August 2013

Kick Your Smoking Habits to the Curb to Decrease Health Care Costs

Monday, August 12, 2013

Author: 
Kelley Simpson
Monday, August 12, 2013

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Smoking is a tough habit to break, but if you can steer clear of tobacco you can significantly decrease your health care costs! Cigarette smoking is the number one cause of preventable death and disease in the United States. High health care costs are a result of unhealthy behaviors and smoking is certainly one of these. By kicking this addictive habit to the curb you will be creating a healthier lifestyle for yourself and lowering your healthcare costs. The American Lung Association reported that cigarette smoking costs our nation nearly $193 billion annually, or an average of $4,260 for each individual smoker. Cigarette smoke contains nearly 70 different chemicals that are known carcinogens and it is responsible for 90% of lung cancer cases. Trade in your pack of cigarettes for better health!

Not only will smoking cessation save you from many future healthcare costs, but it will also be saving the hole in your wallet! Purchasing cigarettes on a regular basis is expensive! In New Hampshire, an average pack of cigarettes is $5.87. This price adds up quickly. Think about positive things you could be doing with this money instead. Cigarette smoking often adds to higher health insurance premiums and added medical bills due to smoking-related illnesses. Chronic bronchitis, emphysema, and lung cancer are common occurrences. United Health Care reported that quitting smoking can save up to $20,000 in health care bills throughout your lifetime. They also stated that $96 billion a year are spent on smoking-related illnesses. Not only will you be saving money by parting ways with cigarettes but you will also be on your way to becoming a healthier person. It doesn't take long for your general health to improve after kicking cigarettes to the curb!

UNH Health Services offers tobacco cessation programs and wants to help our campus become smoke-free. They reported that 5 out of 6 UNH students do not smoke and 7 out of the 10 smokers want to quit. You can visit Health Services website for more information, and also check out their YouTube video to learn about some statistics and cigarette smoking rules on UNH campus!

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Free Therapy in Nature

Wednesday, August 7, 2013

Author: 
Ann Steeves
Wednesday, August 7, 2013

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Health cost is an unavoidable topic for the future of the Health Care industry. Mental health care, especially, is often neglected because of the perceived cost of treatment. 47% of individuals with untreated mental illnesses cited cost as a barrier to obtaining treatment, according to a 2007 research study published in the academic journal Psychiatric Services. Many people try to calm themselves by listening to a bird-song album or setting up a desk fountain to imitate the sounds of a running brook. Individuals in our fast-paced society are searching for solace and an escape from their stresses. I am convinced that individuals can find this solace in nature. A simple walk outside in the woods allows meditation. I frequent college woods and the many places of natural solitude on and around campus. My top three favorites include:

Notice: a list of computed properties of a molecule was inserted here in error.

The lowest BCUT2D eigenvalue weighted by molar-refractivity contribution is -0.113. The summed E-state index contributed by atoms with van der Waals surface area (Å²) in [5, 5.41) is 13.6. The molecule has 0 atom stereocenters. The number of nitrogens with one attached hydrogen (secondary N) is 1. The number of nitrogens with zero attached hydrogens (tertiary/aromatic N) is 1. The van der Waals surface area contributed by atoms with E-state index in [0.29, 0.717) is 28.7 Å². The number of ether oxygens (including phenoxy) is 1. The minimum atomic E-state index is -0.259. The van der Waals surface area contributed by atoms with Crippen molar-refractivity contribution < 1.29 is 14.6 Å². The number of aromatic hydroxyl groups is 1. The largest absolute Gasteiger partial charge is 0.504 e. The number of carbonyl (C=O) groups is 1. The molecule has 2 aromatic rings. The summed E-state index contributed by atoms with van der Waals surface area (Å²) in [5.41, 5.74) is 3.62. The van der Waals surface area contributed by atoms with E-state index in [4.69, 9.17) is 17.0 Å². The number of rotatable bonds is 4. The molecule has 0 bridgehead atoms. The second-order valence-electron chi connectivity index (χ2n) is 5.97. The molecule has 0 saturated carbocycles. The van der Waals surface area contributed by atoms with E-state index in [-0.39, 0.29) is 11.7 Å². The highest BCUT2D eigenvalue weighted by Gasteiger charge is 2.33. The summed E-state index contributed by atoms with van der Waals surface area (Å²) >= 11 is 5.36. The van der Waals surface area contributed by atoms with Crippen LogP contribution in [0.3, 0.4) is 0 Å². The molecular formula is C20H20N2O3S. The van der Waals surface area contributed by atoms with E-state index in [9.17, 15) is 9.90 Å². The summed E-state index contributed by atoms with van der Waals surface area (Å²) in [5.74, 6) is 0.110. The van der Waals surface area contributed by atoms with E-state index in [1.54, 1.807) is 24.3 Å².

• The trails of West Foss farm, off of Mill Road. Last summer I was stretching in a meadow area here and spotted a gorgeous Blue Heron take off from the grass and soar through the sky above me.
  • The field by the UNH Observatory, overlooking a small pond (on the way to Woodman farm).
  • Less-frequented trails in College Woods, where I once locked eyes with an owl.

These experiences allow you to connect with yourself and with nature, and free your mind of worries. Clinical mental health care is very important and necessary for many individuals with mental illness, but let us always remember that free care is available with simple deep breathing and basking in the glory of the world around you.

It turns out that health professionals recognize the value of nature and incorporate such experiences in wilderness therapy programs. Wilderness therapy uses wilderness experiences for the purpose of therapeutic intervention. UNH is lucky to have prominent researcher, Michael Gass, on campus as a Professor and the Coordinator of the Outdoor Education program in the College of Health and Human Services. He is also the current Director of the National Association of Therapeutic Schools and Programs and the Director of UNH’s Outdoor Behavioral Healthcare Research Cooperative (OBHRC). OBHRC’s research on wilderness therapy programs are distinguished knowledge used throughout the county and the world. Wilderness therapy offers individuals a holistic intervention and centers around building self-reliance and self-respect. Through experiences with nature, individuals are able to reconnect to themselves and their environment in a way which clinical settings never could.